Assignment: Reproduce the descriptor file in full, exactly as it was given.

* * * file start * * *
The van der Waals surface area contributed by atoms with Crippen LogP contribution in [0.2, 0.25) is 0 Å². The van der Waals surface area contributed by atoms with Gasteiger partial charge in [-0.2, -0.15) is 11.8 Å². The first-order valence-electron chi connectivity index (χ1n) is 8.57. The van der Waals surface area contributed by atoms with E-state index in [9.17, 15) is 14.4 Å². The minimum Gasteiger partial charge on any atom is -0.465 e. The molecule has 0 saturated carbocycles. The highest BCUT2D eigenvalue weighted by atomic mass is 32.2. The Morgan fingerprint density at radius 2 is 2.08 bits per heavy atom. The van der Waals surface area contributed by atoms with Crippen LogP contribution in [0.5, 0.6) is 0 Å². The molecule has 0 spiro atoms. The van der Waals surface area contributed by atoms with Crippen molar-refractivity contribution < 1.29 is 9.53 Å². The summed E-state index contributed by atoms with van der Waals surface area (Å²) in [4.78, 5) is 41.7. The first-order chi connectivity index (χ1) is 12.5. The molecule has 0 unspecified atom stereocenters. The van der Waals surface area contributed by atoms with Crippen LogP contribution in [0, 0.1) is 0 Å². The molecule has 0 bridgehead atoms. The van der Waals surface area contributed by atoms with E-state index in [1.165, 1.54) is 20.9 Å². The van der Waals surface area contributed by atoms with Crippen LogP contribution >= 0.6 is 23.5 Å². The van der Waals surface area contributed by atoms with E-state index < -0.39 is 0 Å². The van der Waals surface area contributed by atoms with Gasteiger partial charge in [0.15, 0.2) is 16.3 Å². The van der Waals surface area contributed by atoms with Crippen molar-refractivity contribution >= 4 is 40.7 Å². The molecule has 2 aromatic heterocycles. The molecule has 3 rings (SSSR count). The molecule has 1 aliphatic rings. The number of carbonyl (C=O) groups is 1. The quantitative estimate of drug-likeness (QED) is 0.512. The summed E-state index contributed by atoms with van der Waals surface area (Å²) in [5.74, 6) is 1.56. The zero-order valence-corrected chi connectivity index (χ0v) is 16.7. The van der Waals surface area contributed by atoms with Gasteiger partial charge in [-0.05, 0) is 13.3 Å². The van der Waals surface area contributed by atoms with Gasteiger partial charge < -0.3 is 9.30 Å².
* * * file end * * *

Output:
The van der Waals surface area contributed by atoms with Crippen LogP contribution in [0.2, 0.25) is 0 Å². The van der Waals surface area contributed by atoms with Gasteiger partial charge in [-0.2, -0.15) is 11.8 Å². The first-order valence-electron chi connectivity index (χ1n) is 8.57. The van der Waals surface area contributed by atoms with E-state index in [9.17, 15) is 14.4 Å². The minimum Gasteiger partial charge on any atom is -0.465 e. The molecule has 0 saturated carbocycles. The highest BCUT2D eigenvalue weighted by atomic mass is 32.2. The Morgan fingerprint density at radius 2 is 2.08 bits per heavy atom. The van der Waals surface area contributed by atoms with Crippen LogP contribution in [0.5, 0.6) is 0 Å². The molecule has 0 spiro atoms. The van der Waals surface area contributed by atoms with Crippen molar-refractivity contribution < 1.29 is 9.53 Å². The summed E-state index contributed by atoms with van der Waals surface area (Å²) in [4.78, 5) is 41.7. The first-order chi connectivity index (χ1) is 12.5. The molecule has 0 unspecified atom stereocenters. The van der Waals surface area contributed by atoms with Crippen LogP contribution in [0, 0.1) is 0 Å². The molecule has 0 bridgehead atoms. The van der Waals surface area contributed by atoms with E-state index in [1.165, 1.54) is 20.9 Å². The van der Waals surface area contributed by atoms with Crippen LogP contribution >= 0.6 is 23.5 Å². The van der Waals surface area contributed by atoms with E-state index < -0.39 is 0 Å². The van der Waals surface area contributed by atoms with Gasteiger partial charge in [0.15, 0.2) is 16.3 Å². The van der Waals surface area contributed by atoms with Crippen molar-refractivity contribution >= 4 is 40.7 Å². The molecule has 2 aromatic heterocycles. The molecule has 3 rings (SSSR count). The molecule has 1 aliphatic rings. The number of carbonyl (C=O) groups is 1. The quantitative estimate of drug-likeness (QED) is 0.512. The summed E-state index contributed by atoms with van der Waals surface area (Å²) in [5.74, 6) is 1.56. The zero-order valence-corrected chi connectivity index (χ0v) is 16.7. The van der Waals surface area contributed by atoms with Gasteiger partial charge in [-0.05, 0) is 13.3 Å². The van der Waals surface area contributed by atoms with Gasteiger partial charge < -0.3 is 9.30 Å².